You know you're high-wired. You've done everything you could to control your anxieties, yet you still wake in the morning feeling like you were hit by a freight train. You're still not ready to see a therapist - even that thought causes anxieties, but you have heard of the online drug called phenibut. Sold under various brand names, this is a central nervous system depressant with anti-anxiety and sedative effects. It currently has not been approved for use within the U.S. Most people find it effective when used in controlled doses to combat waking with anxieties in the morning.
Although well-tolerated, possible side effects can include sedation, somnolence, nausea, irritability, agitation, headaches and allergic reactions. Overdose on phenibut can cause drowsiness, vomiting, lowered blood pressure and fatty liver degeneration. However, there have been no deaths associated with phenibut overdose.
The Psychiatric Response
Overall, the abuse and addictiveness of phenibut have been rare, but its increasing popularity has caused concern among the medical and psychiatric profession. Phenibut is often used to calm nerves and induce better focus.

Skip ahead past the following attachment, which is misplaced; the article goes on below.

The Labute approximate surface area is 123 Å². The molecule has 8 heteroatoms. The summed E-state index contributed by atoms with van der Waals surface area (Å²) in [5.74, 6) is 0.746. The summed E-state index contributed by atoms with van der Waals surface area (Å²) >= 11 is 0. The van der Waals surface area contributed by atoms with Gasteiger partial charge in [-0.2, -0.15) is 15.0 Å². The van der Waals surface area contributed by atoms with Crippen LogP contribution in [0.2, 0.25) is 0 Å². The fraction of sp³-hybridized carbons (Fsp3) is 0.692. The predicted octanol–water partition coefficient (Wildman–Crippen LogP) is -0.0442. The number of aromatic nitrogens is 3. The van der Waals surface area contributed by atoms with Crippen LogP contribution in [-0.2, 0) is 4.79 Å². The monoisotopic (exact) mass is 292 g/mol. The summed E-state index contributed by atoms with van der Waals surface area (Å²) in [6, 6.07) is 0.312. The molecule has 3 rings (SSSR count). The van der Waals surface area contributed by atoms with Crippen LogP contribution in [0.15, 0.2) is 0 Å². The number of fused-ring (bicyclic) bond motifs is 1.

Like any drug, learn term use can become addicting, and withdrawals quite severe when not using the drug. To avoid further discomfort, a user may take higher and more frequent doses. After long periods of use, stopping phenibut suddenly will result in the previous symptoms returning.
Prescribed Drugs For Anxiety When Waking In The Morning
Anti-depressants, such as trazodone, have been very effective at treating sleep-related anxieties. Benzodiazepines, such as Restoril or Halcion are good at controlling sleepwalking and banishing night terrors, but they may cause you to feel drowsy during the day and become dependent on drugs to help you sleep.
Before being prescribed medication, a psychiatrist will make a full assessment of your medical and mental health. You will be under the guidance of a therapist who will determine how well the medication is helping you to progress in reducing your anxieties.
When You Need To See A Therapist
Our emotions are so complex, keeping them harmonized is like trying to fine tune an extremely complicated musical instrument. It can be difficult to place a determining line between normal and abnormal, but if you are waking with anxieties in the morning, something profound is happening internally, if not externally.
Self-medication works only on a short-time basis. It may get you over the hump regarding your everyday coping skills, but if you continue suffering anxieties after a lifestyle make-over, you may be suffering from an anxiety-mood disorder. A therapist will help you find the basic causes of your anxious state.